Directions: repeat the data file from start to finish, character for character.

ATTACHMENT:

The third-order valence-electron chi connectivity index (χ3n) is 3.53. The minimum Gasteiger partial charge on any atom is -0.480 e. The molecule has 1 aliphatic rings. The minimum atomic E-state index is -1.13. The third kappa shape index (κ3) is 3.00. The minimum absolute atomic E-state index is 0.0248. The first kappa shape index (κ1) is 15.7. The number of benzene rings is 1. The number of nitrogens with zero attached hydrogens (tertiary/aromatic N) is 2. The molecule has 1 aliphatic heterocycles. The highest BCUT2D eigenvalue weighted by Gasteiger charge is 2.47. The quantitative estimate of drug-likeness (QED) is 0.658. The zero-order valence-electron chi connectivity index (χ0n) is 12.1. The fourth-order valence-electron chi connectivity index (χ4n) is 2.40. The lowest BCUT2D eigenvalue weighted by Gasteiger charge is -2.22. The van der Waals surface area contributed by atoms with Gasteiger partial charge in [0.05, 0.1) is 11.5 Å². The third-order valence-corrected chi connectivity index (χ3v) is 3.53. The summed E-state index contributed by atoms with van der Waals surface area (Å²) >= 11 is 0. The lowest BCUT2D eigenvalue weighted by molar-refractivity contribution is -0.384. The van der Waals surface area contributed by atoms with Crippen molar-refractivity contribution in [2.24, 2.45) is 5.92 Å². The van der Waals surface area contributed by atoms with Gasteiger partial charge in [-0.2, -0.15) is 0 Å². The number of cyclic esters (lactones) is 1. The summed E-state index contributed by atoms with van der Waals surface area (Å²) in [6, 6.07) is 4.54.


The third-order valence-electron chi connectivity index (χ3n) is 3.53. The minimum Gasteiger partial charge on any atom is -0.480 e. The molecule has 1 aliphatic rings. The minimum atomic E-state index is -1.13. The third kappa shape index (κ3) is 3.00. The minimum absolute atomic E-state index is 0.0248. The first kappa shape index (κ1) is 15.7. The number of benzene rings is 1. The number of nitrogens with zero attached hydrogens (tertiary/aromatic N) is 2. The molecule has 1 aliphatic heterocycles. The highest BCUT2D eigenvalue weighted by Gasteiger charge is 2.47. The quantitative estimate of drug-likeness (QED) is 0.658. The zero-order valence-electron chi connectivity index (χ0n) is 12.1. The fourth-order valence-electron chi connectivity index (χ4n) is 2.40. The lowest BCUT2D eigenvalue weighted by Gasteiger charge is -2.22. The van der Waals surface area contributed by atoms with Gasteiger partial charge in [0.05, 0.1) is 11.5 Å². The third-order valence-corrected chi connectivity index (χ3v) is 3.53. The summed E-state index contributed by atoms with van der Waals surface area (Å²) >= 11 is 0. The lowest BCUT2D eigenvalue weighted by molar-refractivity contribution is -0.384. The van der Waals surface area contributed by atoms with Crippen molar-refractivity contribution in [2.24, 2.45) is 5.92 Å². The van der Waals surface area contributed by atoms with Gasteiger partial charge in [-0.2, -0.15) is 0 Å². The number of cyclic esters (lactones) is 1. The summed E-state index contributed by atoms with van der Waals surface area (Å²) in [6, 6.07) is 4.54.